Caring for Elderly Parents | What To Do When It’s Obvious They Need Help… But They Can’t See It

We hear questions about caring for elderly parents quite often. These are questions like:

“It’s obvious Dad can no longer care for Mom by himself.” (Or maybe it’s Mom caring for Dad.)

“How can we get him to accept the fact that he needs help?”

Being a Caregiver Can Be a Full Time Job

Often the role of caregiver for someone with Alzheimer’s becomes a full time occupation for his/her spouse.

While not an easy job, things may start off okay. But as the disease progresses, providing constant care gets harder and harder. And the emotional toll on the person providing the care gets greater and greater.

There often comes a point when it becomes clear to you, and other family members, that Dad is struggling with his caregiver role. But he’s in denial about needing help. This poses a challenging situation for everyone involved.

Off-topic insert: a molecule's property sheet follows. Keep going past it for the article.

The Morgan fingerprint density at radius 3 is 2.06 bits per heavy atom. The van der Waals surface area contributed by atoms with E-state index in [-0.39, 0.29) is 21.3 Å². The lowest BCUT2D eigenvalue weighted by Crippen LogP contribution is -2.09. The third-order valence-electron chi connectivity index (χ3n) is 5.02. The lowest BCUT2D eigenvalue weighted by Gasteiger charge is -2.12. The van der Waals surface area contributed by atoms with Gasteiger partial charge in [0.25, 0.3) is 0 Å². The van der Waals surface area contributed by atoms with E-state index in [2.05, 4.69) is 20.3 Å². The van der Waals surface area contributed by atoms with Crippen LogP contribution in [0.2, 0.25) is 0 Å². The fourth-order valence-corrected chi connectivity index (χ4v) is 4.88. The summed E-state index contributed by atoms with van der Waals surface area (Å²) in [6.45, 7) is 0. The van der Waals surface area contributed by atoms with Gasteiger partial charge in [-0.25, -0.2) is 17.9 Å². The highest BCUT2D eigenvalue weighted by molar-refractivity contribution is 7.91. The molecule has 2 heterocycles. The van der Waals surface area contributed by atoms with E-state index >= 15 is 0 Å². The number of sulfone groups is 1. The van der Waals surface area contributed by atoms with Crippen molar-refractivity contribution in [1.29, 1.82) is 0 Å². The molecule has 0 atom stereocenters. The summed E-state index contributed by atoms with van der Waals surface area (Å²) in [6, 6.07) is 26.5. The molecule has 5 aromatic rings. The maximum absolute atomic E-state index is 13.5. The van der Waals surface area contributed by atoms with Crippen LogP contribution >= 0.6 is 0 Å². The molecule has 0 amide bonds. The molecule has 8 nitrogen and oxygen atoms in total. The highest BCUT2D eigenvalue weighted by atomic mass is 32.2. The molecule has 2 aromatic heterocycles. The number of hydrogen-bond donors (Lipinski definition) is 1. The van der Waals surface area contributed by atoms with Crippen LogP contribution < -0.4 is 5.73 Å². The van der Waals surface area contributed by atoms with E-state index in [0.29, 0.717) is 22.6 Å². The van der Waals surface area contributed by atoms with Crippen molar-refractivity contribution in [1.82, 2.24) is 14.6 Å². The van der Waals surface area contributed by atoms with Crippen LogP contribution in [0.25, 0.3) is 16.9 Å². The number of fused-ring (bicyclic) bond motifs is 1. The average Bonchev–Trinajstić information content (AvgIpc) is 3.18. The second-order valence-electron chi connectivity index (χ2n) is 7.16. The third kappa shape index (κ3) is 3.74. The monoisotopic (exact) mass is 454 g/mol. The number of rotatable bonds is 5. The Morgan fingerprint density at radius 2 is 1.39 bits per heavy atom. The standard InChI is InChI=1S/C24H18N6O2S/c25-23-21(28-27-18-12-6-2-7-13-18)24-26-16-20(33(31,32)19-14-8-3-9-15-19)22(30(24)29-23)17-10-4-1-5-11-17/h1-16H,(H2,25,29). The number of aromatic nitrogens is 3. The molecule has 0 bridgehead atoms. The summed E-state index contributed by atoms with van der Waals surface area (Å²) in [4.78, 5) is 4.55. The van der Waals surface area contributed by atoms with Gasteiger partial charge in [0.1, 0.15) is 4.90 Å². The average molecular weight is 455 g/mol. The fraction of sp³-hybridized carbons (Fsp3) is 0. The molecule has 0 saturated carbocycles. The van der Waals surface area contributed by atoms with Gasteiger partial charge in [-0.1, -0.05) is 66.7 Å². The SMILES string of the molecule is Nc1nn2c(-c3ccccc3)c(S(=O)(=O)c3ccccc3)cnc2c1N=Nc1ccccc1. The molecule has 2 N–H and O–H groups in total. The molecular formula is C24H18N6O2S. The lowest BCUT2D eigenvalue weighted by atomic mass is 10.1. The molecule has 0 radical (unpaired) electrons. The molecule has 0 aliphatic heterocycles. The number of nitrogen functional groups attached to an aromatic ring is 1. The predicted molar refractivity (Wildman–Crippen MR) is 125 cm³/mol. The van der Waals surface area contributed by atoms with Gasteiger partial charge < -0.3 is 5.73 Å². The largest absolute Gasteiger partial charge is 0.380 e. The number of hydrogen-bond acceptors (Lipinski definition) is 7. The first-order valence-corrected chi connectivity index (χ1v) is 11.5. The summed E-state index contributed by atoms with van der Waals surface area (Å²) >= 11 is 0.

The thing is, caring for a family member with Alzheimer’s can be overwhelming for anyone. However it’s especially difficult for someone whose own abilities may be in decline as well.

Understandable Anger and Resentment

Yet telling your Dad he needs help isn’t easy. It can cause resentment. Or anger.

Put yourself in his shoes and the reason why becomes pretty clear.

Chances are your parents lived their adult lives independently, making their own decisions. Now, because of circumstances beyond their control, their independence is slipping away.

That’s hard to accept. So despite your good intentions, your Dad hears suggestions to get help as criticism. As confirmation that he’s no longer able to meet his “responsibilities.”

The Best Advice We Can Offer

The best advice is to try to see the world through his eyes. Offer suggestions instead of “orders.” Avoid language he might perceive as criticism.

If he has friends in similar circumstances, ask how they’re doing. Emphasize the positive – that getting help probably made their lives better. Plant ideas that allow your dad to reach the right conclusions on his own.

But take it slow. Suggest that checking into help now might make it easier down the road in case the time would come he couldn’t care for Mom.

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